After six months, six of the 30 men in the placebo group were diagnosed with prostate cancer, relative to none in the green tea catechin group. After one year, nine men in the placebo group, but only one man in the green tea catechin group were diagnosed with prostate cancer.
These findings clearly show that green tea catechins can help to prevent prostate cancer in people who are at high risk for the disease – and that this protective effect is long-lasting.
So far, all the evidence strongly indicates that green tea consumption is the most beneficial in men diagnosed with early PIN lesions, men who are at high risk of developing prostate cancer, and men who are undergoing so-called “watchful waiting.”
(Note: Watchful waiting is the term used to describe closely watching a patient’s condition without giving treatment, unless symptoms appear or change. This approach is typically used in conditions that progress slowly – such as prostate cancer – especially when the risks of treatment are believed to be greater than the potential benefits.)
However, green tea appears to have limited or no benefits in patients who are already suffering from advanced prostate cancer – especially if the cancer has already metastasized, or migrated to other parts of the body.
Because of its promising anti-cancer activity, many human clinical trials have been carried out – and are ongoing – to conclusively find out whether EGCG and green tea extract supplements can help to protect against the onset of prostate cancer. In the meantime, you can safely drink two to three cups (or more, depending on your preference) of green tea daily to help lower your risk of developing prostate cancer, usually without any serious side effects.
Please note that if you are sensitive to caffeine or on prescription medications, you should first consult your physician before adding green tea to your diet.
Learn to Love Lycopene
Lycopene is a carotenoid, a natural pigment found in pink and red fruits and vegetables such as apricots, guavas, watermelons, pink grapefruit, red carrots, red bell peppers, and tomatoes.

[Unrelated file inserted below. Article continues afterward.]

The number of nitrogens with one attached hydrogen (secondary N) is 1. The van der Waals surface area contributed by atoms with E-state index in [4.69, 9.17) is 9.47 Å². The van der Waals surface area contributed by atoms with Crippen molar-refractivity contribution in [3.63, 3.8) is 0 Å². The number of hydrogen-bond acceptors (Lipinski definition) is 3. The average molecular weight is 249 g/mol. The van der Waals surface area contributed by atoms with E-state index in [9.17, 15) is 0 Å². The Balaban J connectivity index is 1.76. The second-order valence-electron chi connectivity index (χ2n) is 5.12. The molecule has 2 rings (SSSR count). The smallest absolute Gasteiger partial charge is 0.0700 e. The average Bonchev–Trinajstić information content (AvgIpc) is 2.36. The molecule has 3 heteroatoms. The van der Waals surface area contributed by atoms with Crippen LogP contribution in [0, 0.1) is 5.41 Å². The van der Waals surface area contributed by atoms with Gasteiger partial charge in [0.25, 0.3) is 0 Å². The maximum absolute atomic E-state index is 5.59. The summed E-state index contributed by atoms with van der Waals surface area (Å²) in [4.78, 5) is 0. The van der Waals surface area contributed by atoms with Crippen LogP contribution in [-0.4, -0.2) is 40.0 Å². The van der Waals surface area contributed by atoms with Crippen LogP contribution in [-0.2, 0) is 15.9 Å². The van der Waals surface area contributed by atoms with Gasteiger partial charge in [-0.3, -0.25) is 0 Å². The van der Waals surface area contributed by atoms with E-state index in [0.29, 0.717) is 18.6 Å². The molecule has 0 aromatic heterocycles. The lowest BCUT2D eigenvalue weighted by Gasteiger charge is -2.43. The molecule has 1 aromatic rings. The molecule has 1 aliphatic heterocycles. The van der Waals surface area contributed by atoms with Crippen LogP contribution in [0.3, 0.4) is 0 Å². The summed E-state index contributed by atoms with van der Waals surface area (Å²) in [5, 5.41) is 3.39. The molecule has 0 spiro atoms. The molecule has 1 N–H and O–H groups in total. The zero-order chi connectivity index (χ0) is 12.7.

In its natural state lycopene helps to protect plants from light-induced stress and also helps them make nutrients using the sun’s energy. We cannot make lycopene ourselves, so we need to consume these colorful fruits and vegetables regularly to take full advantage of lycopene’s health benefits.
One common source of lycopene is from tomatoes and tomato-based products such as tomato paste and tomato puree. Good fats such as olive oil and butter help to increase the absorption of lycopene from food into our bodies. For example, cooking diced tomatoes with olive oil significantly increases lycopene absorption.
Lycopene acts as an antioxidant by countering harmful “free radicals” in our body.
(Note: A free radical is a highly reactive molecule that damages important biological structures in our body’s cells, such as DNA and proteins. Antioxidants limit the damage free radicals cause by neutralizing them.)
Multiple studies show that lycopene consumption helps to prevent prostate, lung, and stomach cancers. Not only that, lycopene consumption may also lower the risk of cardiovascular disease and stroke.
So how does lycopene consumption affect prostate cancer risk factors? In the laboratory, treating human prostate cancer cells with lycopene “arrested” them in their cell cycles – specifically, it stopped them from growing by blocking the expression of a protein known as cyclin D1. The more lycopene, the better it worked. Scientific evidence now suggests lycopene can block cancer cell growth at multiple stages in their growth cycle.
Epidemiological studies have shown that men who consume high amounts of dietary lycopene have a lower risk of prostate cancer. For instance, a 2004 meta-analysis found a small positive effect of tomato products on reduction of prostate cancer risk. The Health Professionals Follow-Up study indicated that lycopene in tomatoes helps to lower prostate cancer risk, specifically by affecting the formation and growth of new blood vessels that normally fuel tumor growth.
The National Cancer Institute’s Prostate, Lung, Colorectal, and Ovarian (PLCO) Cancer Screening Trial looked at the association between lycopene consumption and prostate cancer risk. It found that increased lycopene consumption was linked to lower prostate cancer risk, but only among men who had a family history of prostate cancer.
Another study looked at prostate cancer progression in 40 patients with high-grade prostate intraepithelial neoplasia (PIN). Twenty of these men were given lycopene twice a day, while the remaining 20 were given no lycopene supplementation over a period of two years. Those patients treated with lycopene supplements showed a greater reduction in their blood PSA levels.